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The hull of the Hutton TLP - 2009
Oil Rig Photos
No: 1702   Contributor: Garve Scott-Lodge   Companies: Conoco Philips   Year: 2009   Country: United Kingdom
The hull of the Hutton TLP - 2009

The Conoco Hutton TLP was the first tension leg platform. The hull was built at Highland Fabricators yard at Nigg on the Cromarty Firth, north Scotland in the early 1980s. The deck section was built at Mcdermott's yard at Ardersier, a few miles across the water, and the two were mated together in the Moray firth off Findhorn.

The hull has now returned to the firth, having been decommissioned. The deck section was removed in Murmansk, northern Russia.
Picture added on 19 March 2009 at 13:28
add commentComments:
Good Picture of the tlp hull, is there any plans for it yet? thought it was going to be used for a new drill rig?

Added by Duncan Dingwall on 11 April 2009.
I workrd at Nigg on the construction of this, they reckon that there was as many British Gas qualified NDT guys on this one job as there was in the country the year before! Boy I could tell some tales about the characters up there! (Roland rat, Clint, Gutto The Wonder Pig and others!) I also worked at Ardersier during the 'Orange Juce' strike and on the mating at Finhorn!

Added by Steve on 15 January 2010.
I also worked in Nigg on the construction of the hull, I was a newly qualified MPI man and this was my first job in NDT!!

Added by Mike Deere on 16 April 2010.
I worked on the TLP, it was a great place to work, all the lads were sound.

Added by Ray Carney on 22 July 2010.
I was a crane op on the TLP for nine years. Started when she was still in the Moray Firth. Great rig to work on apart from my arsehole of a boss. Some happy memories of the lads on my deck crew, Atholl, Mark, John the plastic Fifer, Uncle Big Bad and Jake the Buckie Capo. I was always blessed with a bunch of nutters and there was never a dull moment. Happy days.

Added by Dave Blair on 18 April 2011.
I got a good few years work out of the T.L.P. between Nigg, Ardesier and Leith docks with Motherwell Bridge. The "orange juice" strike was at Nigg and was set up between Hifab and Conoco to do do the local boys out of their allowances. If I remember right the local boys got free buses to work and were on traveling time time to get to work and back. The working conditions building the T.L.P. were extreme, very tight spaces and very, very hot, it was so hot that welders like myself used to work two to an arc, meaning work for half an hour rest for half an hour. It was so hot you didn't even get soaked in sweat it just dried up on you, so that's where the salt tablets, orange juice and shower time came in, the latter conditions not only affected the local guys but also us subbies working on the job so we all went on strike. Headlines in the Daily Record the next week, 300 HUNDRED POUNDS A WEEK OIL WORKERS GO ON STRIKE OVER FREE ORANGE JUICE, you can imagine the storms that caused in homes up and down the country, honest hen I only 100 pounds a week. Anyway if I remember right the strike lasted about six weeks and the local guys had to go back to work on a much worse deal.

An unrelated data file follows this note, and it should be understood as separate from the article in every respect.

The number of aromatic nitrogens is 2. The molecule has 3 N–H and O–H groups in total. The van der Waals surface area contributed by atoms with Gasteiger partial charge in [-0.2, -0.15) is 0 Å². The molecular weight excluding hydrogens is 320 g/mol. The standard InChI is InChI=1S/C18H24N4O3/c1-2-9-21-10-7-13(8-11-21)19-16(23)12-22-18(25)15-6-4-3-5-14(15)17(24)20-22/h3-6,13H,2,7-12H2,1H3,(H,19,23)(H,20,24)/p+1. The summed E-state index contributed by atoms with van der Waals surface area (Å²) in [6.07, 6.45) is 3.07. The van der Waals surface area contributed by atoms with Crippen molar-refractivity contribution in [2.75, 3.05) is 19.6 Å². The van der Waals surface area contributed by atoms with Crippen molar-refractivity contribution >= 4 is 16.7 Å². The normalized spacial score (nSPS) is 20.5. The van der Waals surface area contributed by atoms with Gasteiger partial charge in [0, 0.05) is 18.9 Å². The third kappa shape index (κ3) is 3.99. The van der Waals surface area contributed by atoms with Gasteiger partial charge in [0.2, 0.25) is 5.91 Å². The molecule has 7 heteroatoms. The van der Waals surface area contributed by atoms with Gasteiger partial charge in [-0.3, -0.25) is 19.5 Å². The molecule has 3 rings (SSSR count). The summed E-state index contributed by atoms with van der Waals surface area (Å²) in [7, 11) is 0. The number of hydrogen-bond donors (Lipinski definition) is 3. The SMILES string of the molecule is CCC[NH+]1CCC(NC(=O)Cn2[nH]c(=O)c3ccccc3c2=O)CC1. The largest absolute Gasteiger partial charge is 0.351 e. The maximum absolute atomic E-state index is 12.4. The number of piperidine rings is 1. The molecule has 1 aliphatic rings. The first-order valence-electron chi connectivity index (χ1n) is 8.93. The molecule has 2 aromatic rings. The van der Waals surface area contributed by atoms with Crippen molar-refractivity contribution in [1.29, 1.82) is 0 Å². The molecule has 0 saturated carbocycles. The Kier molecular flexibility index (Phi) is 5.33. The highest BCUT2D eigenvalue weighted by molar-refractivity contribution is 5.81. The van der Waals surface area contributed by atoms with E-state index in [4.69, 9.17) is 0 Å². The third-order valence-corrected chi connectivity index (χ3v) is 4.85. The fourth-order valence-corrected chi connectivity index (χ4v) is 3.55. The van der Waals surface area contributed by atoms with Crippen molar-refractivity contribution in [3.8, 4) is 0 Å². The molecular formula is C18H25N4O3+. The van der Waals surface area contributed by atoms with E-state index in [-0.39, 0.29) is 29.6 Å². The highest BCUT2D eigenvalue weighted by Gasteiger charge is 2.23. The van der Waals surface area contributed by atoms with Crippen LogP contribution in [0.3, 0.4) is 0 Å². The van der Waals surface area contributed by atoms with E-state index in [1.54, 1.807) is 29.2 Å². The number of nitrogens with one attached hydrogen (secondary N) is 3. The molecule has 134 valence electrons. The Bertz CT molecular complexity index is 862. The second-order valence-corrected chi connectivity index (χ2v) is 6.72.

Added by Kenny Marshall on 08 June 2013.
It is hard to believe that it was all that long ago. I worked at Hi-Fab from 1972 until 1979 through the BP Forties, Chevron Ninian, and other smaller platform jackets. In 1979 "Big" Walter Allison, Mike Joyce, and myself went to work for Brown and Root in Bahrain and we stayed there just over on year. That started the traveling because I wet from there to Indonesia to work for McDermott for 2 years. After that I was back at Nigg for the building of the Hutton TLP. So many good, and not-so-good memories. It was a great time though. Looking at some other posts and seeing all of the names, I can still see them in my mind like it was yesterday. After Nigg I took to the road again and worked in Norway and the Republic of Korea (South Korea) and have now been living in Louisiana USA for 26 years. I work for a major oil company and coordinate mechanical integrity inspection of 7 (soon to be 8) TLPs in the Gulf of Mexico. I look at my working for Highlands Fabricators as having been a great start to a satisfying career in the Oil and Gas industry. I still remember and think about the people I knew back then. John Ferguson, John Duguno, Tommy McAlister, Tommy Morton, Ed Stanke, Tony Horton, and many more. It would be great to hear form anyone who would like to communicate.

Added by David Ryan on 31 July 2014.
I had the pleasure in working on the TLP in 97/98 as a roughneck, it was a great Rig & massive gym & one of the biggest V Doors ive ever seen, & when it was quiet (which was rarely) we'd take it in turns to race up to the crown & back down to the drillfloor, It was a pleasure to work on with some great guys.

Added by Clive Jackson on 20 August 2014.
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